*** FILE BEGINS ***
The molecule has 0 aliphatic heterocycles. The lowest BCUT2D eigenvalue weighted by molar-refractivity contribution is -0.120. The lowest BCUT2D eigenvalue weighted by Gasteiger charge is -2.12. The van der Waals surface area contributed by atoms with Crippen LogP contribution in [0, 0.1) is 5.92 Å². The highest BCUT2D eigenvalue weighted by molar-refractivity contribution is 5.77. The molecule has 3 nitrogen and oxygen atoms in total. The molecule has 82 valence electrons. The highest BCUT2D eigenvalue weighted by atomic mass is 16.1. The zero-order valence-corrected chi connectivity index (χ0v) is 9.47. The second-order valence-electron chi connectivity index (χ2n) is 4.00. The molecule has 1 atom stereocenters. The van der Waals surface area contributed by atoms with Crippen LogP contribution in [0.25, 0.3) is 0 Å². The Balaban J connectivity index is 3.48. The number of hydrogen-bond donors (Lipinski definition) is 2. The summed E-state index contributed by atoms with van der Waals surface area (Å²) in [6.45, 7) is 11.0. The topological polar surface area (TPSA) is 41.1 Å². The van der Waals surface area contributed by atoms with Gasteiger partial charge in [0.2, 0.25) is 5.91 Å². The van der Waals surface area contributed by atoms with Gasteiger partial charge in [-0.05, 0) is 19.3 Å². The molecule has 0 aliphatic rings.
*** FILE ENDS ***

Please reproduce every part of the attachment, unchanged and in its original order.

The molecule has 0 aliphatic heterocycles. The lowest BCUT2D eigenvalue weighted by molar-refractivity contribution is -0.120. The lowest BCUT2D eigenvalue weighted by Gasteiger charge is -2.12. The van der Waals surface area contributed by atoms with Crippen LogP contribution in [0, 0.1) is 5.92 Å². The highest BCUT2D eigenvalue weighted by molar-refractivity contribution is 5.77. The molecule has 3 nitrogen and oxygen atoms in total. The molecule has 82 valence electrons. The highest BCUT2D eigenvalue weighted by atomic mass is 16.1. The zero-order valence-corrected chi connectivity index (χ0v) is 9.47. The second-order valence-electron chi connectivity index (χ2n) is 4.00. The molecule has 1 atom stereocenters. The van der Waals surface area contributed by atoms with Crippen LogP contribution in [0.25, 0.3) is 0 Å². The Balaban J connectivity index is 3.48. The number of hydrogen-bond donors (Lipinski definition) is 2. The summed E-state index contributed by atoms with van der Waals surface area (Å²) in [6.45, 7) is 11.0. The topological polar surface area (TPSA) is 41.1 Å². The van der Waals surface area contributed by atoms with Gasteiger partial charge in [0.2, 0.25) is 5.91 Å². The van der Waals surface area contributed by atoms with Gasteiger partial charge in [-0.05, 0) is 19.3 Å². The molecule has 0 aliphatic rings.